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Margaret (Irene Miracle) and Lisa (Laura D’Angelo), are set to take the overnight train from Munich in Germany to stay with Lisa's parents in Italy for Christmas. Upon boarding they find the train is full and are forced to sit in the corridor. Meanwhile, two petty criminals, Blackie (Flavio Bucci) and Curly (Gianfranco De Grassi), also board the train as it is leaving Munich to escape from a pursuing policeman. Mayhem ensues.

 Night Train Murders
Last September I reviewed a Blu-ray release of Wes Craven’s original Last House on the Left, which I called an extremely important, but generally not very good film. Last House’s major impact is found in a series of hard-edged, cinéma vérité horror films that followed it and George Romero’s original Night of the Living Dead, but like any popular release its influence extended to a series of rip-offs and pseudo remakes over the decade following its release. Craven cannot be given too much credit for his innovations, as Last House is effectively a gory remake of Ingmar Bergman’s The Virgin Spring, but Bergman’s film didn’t immediately birth an entire subgenre of horror -– the Rape/Revenge film. The concept of a Rape/Revenge film obviously pre-dates even Bergman’s film, and cropped up in other popular B-movie genres, including Burt Kennedy’s western Hannie Caulder, and Sam Peckinpah’s psychological thriller Straw Dogs (both released in 1971), but the surprising popularity of Last House indirectly influenced films like Michael Winner’s Death Wish and Clint Eastwood’s Sudden Impact. More importantly Craven’s film directly birthed a legion of films, including Alex Fridolinski’s Thriller – A Cruel Picture (aka: They Call Her One Eye, 1973), Abel Ferrara’s Ms. 45 (1981), and Meir Zarchi’s I Spit on Your Grave (1978). However, in a unique exploitation rip-off history twist, these films are (arguable) uniformly better than the film they’re aping.

The Italian film market was flushed with imitations, as was the tradition, including Ruggero Deodato’s House on the Edge of the Park (1981) and Pasquale Festa Campanile’s Hitch Hike (both of which starred Last House lead David Hess), Franco Prosperi’s Last House on the Beach (1978), and Aldo Lado’s Night Train Murders (aka: L'ultimo Treno della Notte and Late Night Trains). Lado (whose last name, you may notice, is an anagram of his first name) is best known for his post-Argento giallo films, including the interesting, but glacially paced, Short Night of Glass Dolls (aka: La Corta Notte delle Bambole di Vetro, and the brilliantly melancholy Who Saw Her Die? (aka: Chi l'ha Vista Morire?). He also made an ultra-cheesy sci-fi yarn called The Humanoid, a poliziotteschi called La Cosa Buffa, and a handful of erotic comedies I’ve never heard of, but for the most part he’s known for the gialli and this film, which is somewhat notorious for originally being banned in England as part of the BBFC’s Video Recordings Act of 1984.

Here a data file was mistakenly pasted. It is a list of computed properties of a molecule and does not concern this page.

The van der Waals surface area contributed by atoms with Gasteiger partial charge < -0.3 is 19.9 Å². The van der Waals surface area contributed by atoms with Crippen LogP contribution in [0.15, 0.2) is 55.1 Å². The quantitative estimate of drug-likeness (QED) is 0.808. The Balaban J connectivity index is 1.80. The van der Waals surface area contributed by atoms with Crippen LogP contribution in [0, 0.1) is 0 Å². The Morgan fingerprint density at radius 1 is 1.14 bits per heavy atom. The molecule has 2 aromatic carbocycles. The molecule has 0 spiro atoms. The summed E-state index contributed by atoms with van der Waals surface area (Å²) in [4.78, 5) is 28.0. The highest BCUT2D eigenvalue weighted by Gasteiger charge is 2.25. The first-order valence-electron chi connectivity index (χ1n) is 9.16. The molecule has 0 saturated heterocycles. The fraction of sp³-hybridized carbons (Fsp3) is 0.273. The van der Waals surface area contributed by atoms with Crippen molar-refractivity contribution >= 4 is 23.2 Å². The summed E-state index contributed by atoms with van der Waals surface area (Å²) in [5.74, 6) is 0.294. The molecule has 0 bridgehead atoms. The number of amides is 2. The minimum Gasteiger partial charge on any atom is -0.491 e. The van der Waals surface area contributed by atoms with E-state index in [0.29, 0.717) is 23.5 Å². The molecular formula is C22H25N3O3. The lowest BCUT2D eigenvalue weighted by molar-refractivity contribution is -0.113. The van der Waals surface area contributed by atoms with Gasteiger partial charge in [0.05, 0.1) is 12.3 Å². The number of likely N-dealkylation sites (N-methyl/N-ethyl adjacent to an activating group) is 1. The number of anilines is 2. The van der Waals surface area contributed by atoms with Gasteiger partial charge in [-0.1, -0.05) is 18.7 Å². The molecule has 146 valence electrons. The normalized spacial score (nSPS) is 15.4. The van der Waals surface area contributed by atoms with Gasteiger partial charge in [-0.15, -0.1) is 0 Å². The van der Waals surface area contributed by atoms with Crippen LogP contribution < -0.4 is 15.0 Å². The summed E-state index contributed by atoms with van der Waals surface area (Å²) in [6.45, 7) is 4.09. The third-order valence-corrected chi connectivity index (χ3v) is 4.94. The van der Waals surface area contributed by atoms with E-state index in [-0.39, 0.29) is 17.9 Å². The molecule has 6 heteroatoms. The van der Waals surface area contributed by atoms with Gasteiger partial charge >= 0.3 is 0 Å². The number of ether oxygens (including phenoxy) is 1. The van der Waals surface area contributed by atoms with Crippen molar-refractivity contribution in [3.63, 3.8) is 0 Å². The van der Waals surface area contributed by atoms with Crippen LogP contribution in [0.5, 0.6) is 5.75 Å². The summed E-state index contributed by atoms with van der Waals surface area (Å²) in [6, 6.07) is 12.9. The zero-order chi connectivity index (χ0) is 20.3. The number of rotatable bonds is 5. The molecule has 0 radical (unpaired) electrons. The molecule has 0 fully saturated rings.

Night Train Murders
Night Train Murders starts, as so many Italian thrillers of the era do, with a street scene montage set to a somewhat inappropriately poppy soundtrack. What’s interesting here is that Lado isn’t only fitting the mould, but aping the innocent world perverted by violence motifs so ham-handedly squeezed into the original Last House. Here, our protagonists are slowly revealed from the crowd, and our antagonists are introduced robbing a drunken street-side Santa Claus. Lado also gets an extra pinch of danger in before the plot even really gets going by including footage of Laura’s father performing some relatively gory surgery. I suppose ham-handedness isn’t beyond Lado’s reach, but his subtext is at least a tad more subtle than Craven’s overall. From here Lado is sure to emphasize the hell out of the claustrophobic train setting, creating more even tension despite the fact that there are obviously too many people around for the villains to cause any real damage. This, of course, is contrasted later in the film, where the entire train appears so empty that the girls might as well be on the moon for all the help the outside world can offer them.